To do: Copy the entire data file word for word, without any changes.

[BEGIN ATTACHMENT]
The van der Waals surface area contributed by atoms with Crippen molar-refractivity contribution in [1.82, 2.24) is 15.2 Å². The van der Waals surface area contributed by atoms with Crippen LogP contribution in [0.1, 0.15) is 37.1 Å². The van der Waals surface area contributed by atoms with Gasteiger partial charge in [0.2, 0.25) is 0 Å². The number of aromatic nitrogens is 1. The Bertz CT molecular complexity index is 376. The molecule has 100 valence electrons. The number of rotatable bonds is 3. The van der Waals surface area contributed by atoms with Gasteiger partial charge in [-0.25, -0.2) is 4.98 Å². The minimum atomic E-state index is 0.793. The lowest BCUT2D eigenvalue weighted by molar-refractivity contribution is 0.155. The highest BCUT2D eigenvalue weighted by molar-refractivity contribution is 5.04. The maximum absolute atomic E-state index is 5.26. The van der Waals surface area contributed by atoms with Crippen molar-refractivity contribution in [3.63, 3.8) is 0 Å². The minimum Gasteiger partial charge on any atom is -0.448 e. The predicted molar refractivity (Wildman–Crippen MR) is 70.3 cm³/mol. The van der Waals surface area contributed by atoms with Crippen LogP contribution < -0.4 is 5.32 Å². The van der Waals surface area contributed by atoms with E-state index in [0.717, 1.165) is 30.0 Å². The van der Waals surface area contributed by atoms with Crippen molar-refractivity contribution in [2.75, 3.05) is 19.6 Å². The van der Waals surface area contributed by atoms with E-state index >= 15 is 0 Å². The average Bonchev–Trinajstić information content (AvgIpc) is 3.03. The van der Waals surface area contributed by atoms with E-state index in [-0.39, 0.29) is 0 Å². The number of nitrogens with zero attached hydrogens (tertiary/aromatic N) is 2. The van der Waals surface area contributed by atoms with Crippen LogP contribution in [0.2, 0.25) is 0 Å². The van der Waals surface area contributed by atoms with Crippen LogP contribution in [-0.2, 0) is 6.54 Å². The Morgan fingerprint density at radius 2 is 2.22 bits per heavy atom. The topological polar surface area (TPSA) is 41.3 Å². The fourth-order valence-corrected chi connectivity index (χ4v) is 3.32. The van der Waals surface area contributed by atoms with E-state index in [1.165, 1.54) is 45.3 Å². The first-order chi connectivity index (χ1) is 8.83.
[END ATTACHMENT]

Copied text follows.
The van der Waals surface area contributed by atoms with Crippen molar-refractivity contribution in [1.82, 2.24) is 15.2 Å². The van der Waals surface area contributed by atoms with Crippen LogP contribution in [0.1, 0.15) is 37.1 Å². The van der Waals surface area contributed by atoms with Gasteiger partial charge in [0.2, 0.25) is 0 Å². The number of aromatic nitrogens is 1. The Bertz CT molecular complexity index is 376. The molecule has 100 valence electrons. The number of rotatable bonds is 3. The van der Waals surface area contributed by atoms with Gasteiger partial charge in [-0.25, -0.2) is 4.98 Å². The minimum atomic E-state index is 0.793. The lowest BCUT2D eigenvalue weighted by molar-refractivity contribution is 0.155. The highest BCUT2D eigenvalue weighted by molar-refractivity contribution is 5.04. The maximum absolute atomic E-state index is 5.26. The van der Waals surface area contributed by atoms with Crippen molar-refractivity contribution in [3.63, 3.8) is 0 Å². The minimum Gasteiger partial charge on any atom is -0.448 e. The predicted molar refractivity (Wildman–Crippen MR) is 70.3 cm³/mol. The van der Waals surface area contributed by atoms with Crippen LogP contribution < -0.4 is 5.32 Å². The van der Waals surface area contributed by atoms with E-state index in [0.717, 1.165) is 30.0 Å². The van der Waals surface area contributed by atoms with Crippen molar-refractivity contribution in [2.75, 3.05) is 19.6 Å². The van der Waals surface area contributed by atoms with E-state index >= 15 is 0 Å². The average Bonchev–Trinajstić information content (AvgIpc) is 3.03. The van der Waals surface area contributed by atoms with E-state index in [-0.39, 0.29) is 0 Å². The number of nitrogens with zero attached hydrogens (tertiary/aromatic N) is 2. The van der Waals surface area contributed by atoms with Crippen LogP contribution in [0.2, 0.25) is 0 Å². The van der Waals surface area contributed by atoms with Crippen LogP contribution in [-0.2, 0) is 6.54 Å². The Morgan fingerprint density at radius 2 is 2.22 bits per heavy atom. The topological polar surface area (TPSA) is 41.3 Å². The fourth-order valence-corrected chi connectivity index (χ4v) is 3.32. The van der Waals surface area contributed by atoms with E-state index in [1.165, 1.54) is 45.3 Å². The first-order chi connectivity index (χ1) is 8.83.